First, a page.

Most people think of increasing revenue by competing with the competition or finding more target customers. I don’t think that you can significantly increase market share by continuing appealing to similar people in the same way and especially not by directly competing with entrenched competition. In fact, you are probably already doing that with mediocre results. To make a significant leap in sales even by increased advertising means you will probably have to outspend them or make an offer that someone can’t refuse. Neither is beneficial to the bottom line.

If you think of that space as a room with doors, our typical marketing process is to invite people in through existing doors. In emergence, we are looking for the invisible doors. Ones that we may not be even aware but we as insiders and outsiders may even sense are there. From the book, The Art of Relevance by Nina Simon, she describes this phenomenon from a perspective of insiders and outsiders.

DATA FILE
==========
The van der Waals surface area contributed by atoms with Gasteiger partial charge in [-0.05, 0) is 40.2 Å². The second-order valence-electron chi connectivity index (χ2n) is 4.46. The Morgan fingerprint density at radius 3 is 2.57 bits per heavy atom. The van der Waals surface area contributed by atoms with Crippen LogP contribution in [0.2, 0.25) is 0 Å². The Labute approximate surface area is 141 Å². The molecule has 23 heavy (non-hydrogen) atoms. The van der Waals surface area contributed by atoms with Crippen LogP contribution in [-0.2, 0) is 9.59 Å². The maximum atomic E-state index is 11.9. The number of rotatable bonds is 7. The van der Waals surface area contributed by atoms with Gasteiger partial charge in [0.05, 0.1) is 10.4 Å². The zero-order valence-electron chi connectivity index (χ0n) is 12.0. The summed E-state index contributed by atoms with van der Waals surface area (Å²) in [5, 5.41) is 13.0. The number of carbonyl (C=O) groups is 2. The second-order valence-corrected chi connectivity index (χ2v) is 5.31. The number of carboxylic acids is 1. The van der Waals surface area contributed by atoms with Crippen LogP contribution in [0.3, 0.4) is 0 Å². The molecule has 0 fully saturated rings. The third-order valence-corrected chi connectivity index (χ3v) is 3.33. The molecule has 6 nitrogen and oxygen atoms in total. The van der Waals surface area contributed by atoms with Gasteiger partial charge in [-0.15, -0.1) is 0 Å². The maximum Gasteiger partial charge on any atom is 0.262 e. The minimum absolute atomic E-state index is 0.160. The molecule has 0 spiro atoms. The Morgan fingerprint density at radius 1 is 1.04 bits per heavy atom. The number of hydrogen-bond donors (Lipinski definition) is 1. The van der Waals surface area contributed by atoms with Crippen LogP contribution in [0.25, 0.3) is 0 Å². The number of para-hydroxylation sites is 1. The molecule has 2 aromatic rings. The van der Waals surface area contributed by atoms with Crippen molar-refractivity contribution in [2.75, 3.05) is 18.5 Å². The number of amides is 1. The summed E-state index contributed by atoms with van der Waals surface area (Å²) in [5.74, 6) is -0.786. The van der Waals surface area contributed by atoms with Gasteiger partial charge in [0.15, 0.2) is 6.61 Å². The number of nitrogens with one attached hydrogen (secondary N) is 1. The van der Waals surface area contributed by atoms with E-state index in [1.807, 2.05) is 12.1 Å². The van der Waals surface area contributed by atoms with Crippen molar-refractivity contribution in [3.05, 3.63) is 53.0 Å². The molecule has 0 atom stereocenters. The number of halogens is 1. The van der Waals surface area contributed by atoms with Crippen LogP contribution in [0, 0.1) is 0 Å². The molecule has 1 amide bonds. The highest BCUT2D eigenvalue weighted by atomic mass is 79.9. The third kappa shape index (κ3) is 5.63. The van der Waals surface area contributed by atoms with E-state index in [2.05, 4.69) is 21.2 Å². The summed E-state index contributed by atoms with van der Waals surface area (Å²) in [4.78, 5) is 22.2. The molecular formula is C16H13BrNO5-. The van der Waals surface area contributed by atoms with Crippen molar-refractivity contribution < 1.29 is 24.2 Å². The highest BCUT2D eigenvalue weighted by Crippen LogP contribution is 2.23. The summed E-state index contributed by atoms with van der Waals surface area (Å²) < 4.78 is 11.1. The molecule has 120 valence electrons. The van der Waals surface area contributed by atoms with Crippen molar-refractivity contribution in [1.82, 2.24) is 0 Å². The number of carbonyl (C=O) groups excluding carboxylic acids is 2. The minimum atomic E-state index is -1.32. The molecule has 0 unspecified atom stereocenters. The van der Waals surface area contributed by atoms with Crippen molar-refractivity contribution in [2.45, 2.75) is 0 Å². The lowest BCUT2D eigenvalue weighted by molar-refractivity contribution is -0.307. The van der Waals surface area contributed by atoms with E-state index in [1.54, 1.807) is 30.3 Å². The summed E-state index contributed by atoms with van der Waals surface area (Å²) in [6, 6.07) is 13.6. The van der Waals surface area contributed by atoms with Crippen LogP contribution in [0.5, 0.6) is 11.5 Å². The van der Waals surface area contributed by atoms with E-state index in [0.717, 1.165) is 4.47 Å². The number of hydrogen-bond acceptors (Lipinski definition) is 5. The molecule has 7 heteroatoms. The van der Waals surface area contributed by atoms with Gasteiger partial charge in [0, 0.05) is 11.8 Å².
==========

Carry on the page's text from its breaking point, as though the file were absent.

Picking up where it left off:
There are two kinds of people in the world of relevance outsiders and insiders. Insiders are in the room. They know it, love it, protect it.

Outsiders don’t know your doors exist. They are uninterested, unsure, unwelcome. If you want new people to come inside, you need to open new doors—doors that speak to outsiders— and welcome them in.

Simon goes on to explain outsiders and the invisible doors: